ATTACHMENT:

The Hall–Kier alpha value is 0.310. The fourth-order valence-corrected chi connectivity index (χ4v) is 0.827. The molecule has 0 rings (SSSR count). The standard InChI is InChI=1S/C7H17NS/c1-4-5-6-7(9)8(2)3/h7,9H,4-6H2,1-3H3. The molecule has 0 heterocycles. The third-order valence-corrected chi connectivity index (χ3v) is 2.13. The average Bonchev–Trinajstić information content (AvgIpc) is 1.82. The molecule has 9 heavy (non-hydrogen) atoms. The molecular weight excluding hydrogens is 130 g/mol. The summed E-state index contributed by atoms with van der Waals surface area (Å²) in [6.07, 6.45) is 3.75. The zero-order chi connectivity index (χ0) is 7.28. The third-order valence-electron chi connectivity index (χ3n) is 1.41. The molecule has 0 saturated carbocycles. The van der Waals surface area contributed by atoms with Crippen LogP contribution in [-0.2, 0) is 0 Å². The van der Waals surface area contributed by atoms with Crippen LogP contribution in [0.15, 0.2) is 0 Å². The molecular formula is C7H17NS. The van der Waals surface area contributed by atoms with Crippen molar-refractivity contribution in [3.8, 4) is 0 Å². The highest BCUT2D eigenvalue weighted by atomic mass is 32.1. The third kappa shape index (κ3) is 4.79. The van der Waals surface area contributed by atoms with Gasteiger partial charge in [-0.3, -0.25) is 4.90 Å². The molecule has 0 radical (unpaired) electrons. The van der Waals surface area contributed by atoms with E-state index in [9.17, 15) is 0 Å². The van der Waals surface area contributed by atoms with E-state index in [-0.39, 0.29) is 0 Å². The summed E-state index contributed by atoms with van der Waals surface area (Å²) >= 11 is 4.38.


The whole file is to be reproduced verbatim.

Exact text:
The Hall–Kier alpha value is 0.310. The fourth-order valence-corrected chi connectivity index (χ4v) is 0.827. The molecule has 0 rings (SSSR count). The standard InChI is InChI=1S/C7H17NS/c1-4-5-6-7(9)8(2)3/h7,9H,4-6H2,1-3H3. The molecule has 0 heterocycles. The third-order valence-corrected chi connectivity index (χ3v) is 2.13. The average Bonchev–Trinajstić information content (AvgIpc) is 1.82. The molecule has 9 heavy (non-hydrogen) atoms. The molecular weight excluding hydrogens is 130 g/mol. The summed E-state index contributed by atoms with van der Waals surface area (Å²) in [6.07, 6.45) is 3.75. The zero-order chi connectivity index (χ0) is 7.28. The third-order valence-electron chi connectivity index (χ3n) is 1.41. The molecule has 0 saturated carbocycles. The van der Waals surface area contributed by atoms with Crippen LogP contribution in [-0.2, 0) is 0 Å². The van der Waals surface area contributed by atoms with Crippen LogP contribution in [0.15, 0.2) is 0 Å². The molecular formula is C7H17NS. The van der Waals surface area contributed by atoms with Crippen molar-refractivity contribution in [3.8, 4) is 0 Å². The highest BCUT2D eigenvalue weighted by atomic mass is 32.1. The third kappa shape index (κ3) is 4.79. The van der Waals surface area contributed by atoms with Gasteiger partial charge in [-0.3, -0.25) is 4.90 Å². The molecule has 0 radical (unpaired) electrons. The van der Waals surface area contributed by atoms with E-state index in [9.17, 15) is 0 Å². The van der Waals surface area contributed by atoms with E-state index in [-0.39, 0.29) is 0 Å². The summed E-state index contributed by atoms with van der Waals surface area (Å²) >= 11 is 4.38.